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Snow Patrol are set to return with Wildness, their first album in seven years, which finds the band searching for clarity, connection, and meaning, while staying true to the melodic songwriting prowess that brought them to prominence. 

From an angel and a tennis player to a joyfully paint-splashed lady, Hangleton and East Brighton residents have been creating life-size 'avatars': colourfully painted, cut-out figures that explore who they are or who they would like to be for a Brighton Festival project called Looking Through Each Other's Eyes.

Rituals is the ambitious new album from Australian musician Amaya Laucirica (who played a storming set at last weekend's Brighton's Great Escape Festival). Her work blends the swirling contours of the Cocteau Twins with the wistful melodies of The Go-Betweens and the sonic depth of Yo La Tengo. 

Following last year's success, Byline Festival returns to Pippingford Park, in East Sussex, and once again promises festivalgoers a unique opportunity to recapture the spirit of festivals when they had a sense of purpose. 

John Finnemore has followed a well worn path and is pretty much your definitive BBC Radio 4 comedian; studied English at Cambridge University and cut his teeth in the Cambridge footlights rising to become its vice president in his final year. After graduating, he performed in Sensible Haircut with the Footlights team at the Edinburgh Festival Fringe in 2000.

Following band frontman Mike Peters' major undertaking for last week's Record Store Day – which saw him perform at record shops in London, New York and Los Angeles in a three-stop transcontinental trip within twenty-four hours – The Alarm announce the release of their new album Equals.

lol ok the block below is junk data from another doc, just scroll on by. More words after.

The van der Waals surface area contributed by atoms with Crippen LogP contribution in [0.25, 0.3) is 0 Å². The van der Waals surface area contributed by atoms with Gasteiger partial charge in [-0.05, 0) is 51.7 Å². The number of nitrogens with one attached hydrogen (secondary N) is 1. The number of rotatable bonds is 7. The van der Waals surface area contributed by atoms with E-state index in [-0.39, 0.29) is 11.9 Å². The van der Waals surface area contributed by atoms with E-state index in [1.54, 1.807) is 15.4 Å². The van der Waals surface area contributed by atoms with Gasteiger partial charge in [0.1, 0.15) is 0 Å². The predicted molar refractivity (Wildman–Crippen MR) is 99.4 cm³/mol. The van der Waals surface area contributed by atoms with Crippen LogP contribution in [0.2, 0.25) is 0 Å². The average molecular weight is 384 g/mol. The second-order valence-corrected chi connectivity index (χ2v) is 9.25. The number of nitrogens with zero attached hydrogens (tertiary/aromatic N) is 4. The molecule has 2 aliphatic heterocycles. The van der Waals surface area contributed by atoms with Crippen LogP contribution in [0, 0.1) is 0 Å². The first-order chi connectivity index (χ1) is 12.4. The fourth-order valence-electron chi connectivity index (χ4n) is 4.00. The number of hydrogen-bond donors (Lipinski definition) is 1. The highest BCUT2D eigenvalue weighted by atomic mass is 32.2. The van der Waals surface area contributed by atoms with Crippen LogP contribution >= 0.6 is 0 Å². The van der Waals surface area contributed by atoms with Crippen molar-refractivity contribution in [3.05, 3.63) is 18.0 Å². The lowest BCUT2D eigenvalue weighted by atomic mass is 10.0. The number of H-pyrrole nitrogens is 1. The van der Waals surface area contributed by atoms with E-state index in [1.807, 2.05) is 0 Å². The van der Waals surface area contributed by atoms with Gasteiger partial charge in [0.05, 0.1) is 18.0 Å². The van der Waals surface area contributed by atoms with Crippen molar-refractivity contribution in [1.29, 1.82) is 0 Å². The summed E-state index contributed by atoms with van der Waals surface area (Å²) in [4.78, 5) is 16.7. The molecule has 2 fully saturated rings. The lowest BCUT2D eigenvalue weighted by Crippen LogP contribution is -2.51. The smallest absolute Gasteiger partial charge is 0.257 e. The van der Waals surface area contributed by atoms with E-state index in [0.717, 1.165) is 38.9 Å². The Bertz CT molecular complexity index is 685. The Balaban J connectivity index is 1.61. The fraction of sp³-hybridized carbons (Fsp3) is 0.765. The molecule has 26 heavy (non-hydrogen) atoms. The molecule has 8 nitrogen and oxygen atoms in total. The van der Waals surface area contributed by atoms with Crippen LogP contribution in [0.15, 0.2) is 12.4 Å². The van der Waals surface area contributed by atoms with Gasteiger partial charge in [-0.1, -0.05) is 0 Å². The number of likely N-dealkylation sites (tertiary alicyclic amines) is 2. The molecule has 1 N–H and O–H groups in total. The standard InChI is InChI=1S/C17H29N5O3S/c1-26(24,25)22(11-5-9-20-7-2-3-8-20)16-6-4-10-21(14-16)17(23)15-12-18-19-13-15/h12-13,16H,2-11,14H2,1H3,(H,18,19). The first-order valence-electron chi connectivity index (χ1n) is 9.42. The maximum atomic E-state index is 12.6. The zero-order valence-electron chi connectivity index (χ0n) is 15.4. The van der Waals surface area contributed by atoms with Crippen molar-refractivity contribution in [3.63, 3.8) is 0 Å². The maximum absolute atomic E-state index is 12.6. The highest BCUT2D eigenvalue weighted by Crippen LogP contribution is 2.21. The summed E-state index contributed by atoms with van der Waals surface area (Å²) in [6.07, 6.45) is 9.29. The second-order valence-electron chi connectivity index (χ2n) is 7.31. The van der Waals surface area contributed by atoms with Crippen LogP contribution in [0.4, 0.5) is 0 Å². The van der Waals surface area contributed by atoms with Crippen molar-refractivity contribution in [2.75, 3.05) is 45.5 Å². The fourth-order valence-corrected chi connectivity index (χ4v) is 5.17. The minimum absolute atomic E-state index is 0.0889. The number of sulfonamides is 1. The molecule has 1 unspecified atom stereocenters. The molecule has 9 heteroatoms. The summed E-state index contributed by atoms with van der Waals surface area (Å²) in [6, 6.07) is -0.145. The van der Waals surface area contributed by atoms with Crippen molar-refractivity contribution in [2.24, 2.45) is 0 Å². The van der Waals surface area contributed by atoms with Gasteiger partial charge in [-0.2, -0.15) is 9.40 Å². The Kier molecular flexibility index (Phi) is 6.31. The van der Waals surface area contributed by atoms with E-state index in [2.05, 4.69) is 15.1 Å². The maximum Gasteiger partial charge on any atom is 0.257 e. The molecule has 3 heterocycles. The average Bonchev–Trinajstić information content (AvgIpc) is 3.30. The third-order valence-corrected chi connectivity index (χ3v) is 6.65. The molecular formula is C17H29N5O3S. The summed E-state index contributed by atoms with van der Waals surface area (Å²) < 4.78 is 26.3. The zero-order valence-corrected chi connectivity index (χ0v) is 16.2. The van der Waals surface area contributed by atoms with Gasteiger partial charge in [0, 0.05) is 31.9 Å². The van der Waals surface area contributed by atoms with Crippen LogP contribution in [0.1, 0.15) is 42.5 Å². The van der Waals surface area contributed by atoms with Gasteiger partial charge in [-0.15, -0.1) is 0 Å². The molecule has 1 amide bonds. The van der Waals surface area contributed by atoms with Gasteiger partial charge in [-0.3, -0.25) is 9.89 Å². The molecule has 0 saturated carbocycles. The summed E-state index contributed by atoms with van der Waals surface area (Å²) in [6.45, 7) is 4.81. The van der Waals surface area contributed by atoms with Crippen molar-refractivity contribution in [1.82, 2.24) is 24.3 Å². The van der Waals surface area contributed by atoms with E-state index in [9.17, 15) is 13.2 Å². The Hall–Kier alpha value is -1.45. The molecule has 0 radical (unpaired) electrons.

A special ceremony is being held next month at Woodvale Cemetery, Brighton, to return the gravestone of Thomas Highflyer, a 12-year-old slave boy who was rescued from a slave dhow and died in Brighton 148 years ago.

My first visit to The Spire. As you may have guessed from the name it was once a church (St Mark's Chapel, in East Brighton). This one has been converted to an arts venue. It still looks very much like a church though, just missing the pews and altar etc and of course, it has a stage… and wonderfully, and at least on this night, a foyer with seating and a bar.

It was always a pleasure for The Brighton Magazine to host The Beat's Dave Wakeling, when he performed in the city as part of the 3 Men & Black collective (alongside Jake Burns from Stiff Little Fingers and Pauline Black and Nick Welsh from The Selecter).

A new play by Townsend Theatre Productions relives the extraordinary true story of the Grunwick Strike, a dispute that challenged the way women and immigrants are treated in the workplace.
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